On getting these messages out in the public debate, Hazeldine said companies needed to come out from behind the curtain and engage.
He warned that companies which did not engage in social media were going to have a difficult time going forward.
“I think it’s an area where a number of companies are clearly just under-resourced.
“A lot of the extreme groups that have views that are opposed to CSG are the type of people who are sitting on their couch at 9 o’clock on a Sunday night very much in a campaign style.
“Companies need to have the dedicated resources to at least put their voice into the argument.
“In some of the major incidents in the world, starting a social media conversation half-way through a major incident is too late.
“The community is just so aware of social and digital media and everyone’s got a voice.
“And equally to address that the corporates that are developing these projects need to have a voice.
“I’d go so far as saying companies that operate in this space [should] look at a dedicated social/digital media officer in the near future if they haven’t already got one.”
All you have to do is search “CSG” on Twitter to realise that the negative in the argument far outweighs positive coverage.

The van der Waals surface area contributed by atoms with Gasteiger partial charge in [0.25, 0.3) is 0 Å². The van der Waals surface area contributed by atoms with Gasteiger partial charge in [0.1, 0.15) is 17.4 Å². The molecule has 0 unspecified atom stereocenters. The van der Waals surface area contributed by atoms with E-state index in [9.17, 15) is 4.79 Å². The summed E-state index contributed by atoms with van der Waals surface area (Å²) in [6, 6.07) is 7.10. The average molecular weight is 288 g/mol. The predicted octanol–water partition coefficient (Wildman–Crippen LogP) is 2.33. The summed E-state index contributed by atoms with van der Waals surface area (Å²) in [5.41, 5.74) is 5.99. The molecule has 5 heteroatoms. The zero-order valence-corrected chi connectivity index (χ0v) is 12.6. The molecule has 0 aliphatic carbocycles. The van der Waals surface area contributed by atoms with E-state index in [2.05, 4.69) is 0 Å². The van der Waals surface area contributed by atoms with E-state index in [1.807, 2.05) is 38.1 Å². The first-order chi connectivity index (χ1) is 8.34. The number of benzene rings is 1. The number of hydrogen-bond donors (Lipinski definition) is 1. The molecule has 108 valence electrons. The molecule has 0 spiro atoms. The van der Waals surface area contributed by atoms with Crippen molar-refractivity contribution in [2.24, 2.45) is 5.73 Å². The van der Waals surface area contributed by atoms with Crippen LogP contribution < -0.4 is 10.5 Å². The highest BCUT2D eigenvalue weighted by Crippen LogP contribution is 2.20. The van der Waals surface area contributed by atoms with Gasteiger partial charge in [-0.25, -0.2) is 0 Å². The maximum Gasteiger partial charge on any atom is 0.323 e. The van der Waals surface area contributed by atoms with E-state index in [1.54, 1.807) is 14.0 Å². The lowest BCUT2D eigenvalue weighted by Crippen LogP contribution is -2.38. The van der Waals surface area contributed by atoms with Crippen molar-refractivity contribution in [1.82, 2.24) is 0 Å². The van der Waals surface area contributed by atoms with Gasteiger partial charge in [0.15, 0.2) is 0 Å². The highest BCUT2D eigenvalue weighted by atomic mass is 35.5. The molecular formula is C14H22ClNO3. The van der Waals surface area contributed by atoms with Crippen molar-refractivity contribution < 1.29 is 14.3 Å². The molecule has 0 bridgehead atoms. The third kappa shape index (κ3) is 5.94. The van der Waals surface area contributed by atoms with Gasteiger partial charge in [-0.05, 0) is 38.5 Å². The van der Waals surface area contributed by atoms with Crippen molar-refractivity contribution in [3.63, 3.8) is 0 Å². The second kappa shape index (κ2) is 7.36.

There is an overwhelming push to scrap fossil fuel to move to renewable energy.
A lovely sentiment − however as Hazeldine confirmed to keep up with the rampant demand for energy, there still needs to be a base load fuel.
“It seems the heart of some of the opponents of this sector to talk about renewable energy.
“Simple facts remain that gas is a base load power option and you need base load power as part of the energy mix.
“So you know it is a clean option.
“That just remains one of the facts that need to be communicated clearly.
“Renewables definitely have a role in the mix but I think CSG is equally important.”
In essence, messages like these need to be the ones that are told on a day-to-day basis.
Willmott said changing the tone of the discussion was one of the most important factors in garnering public support.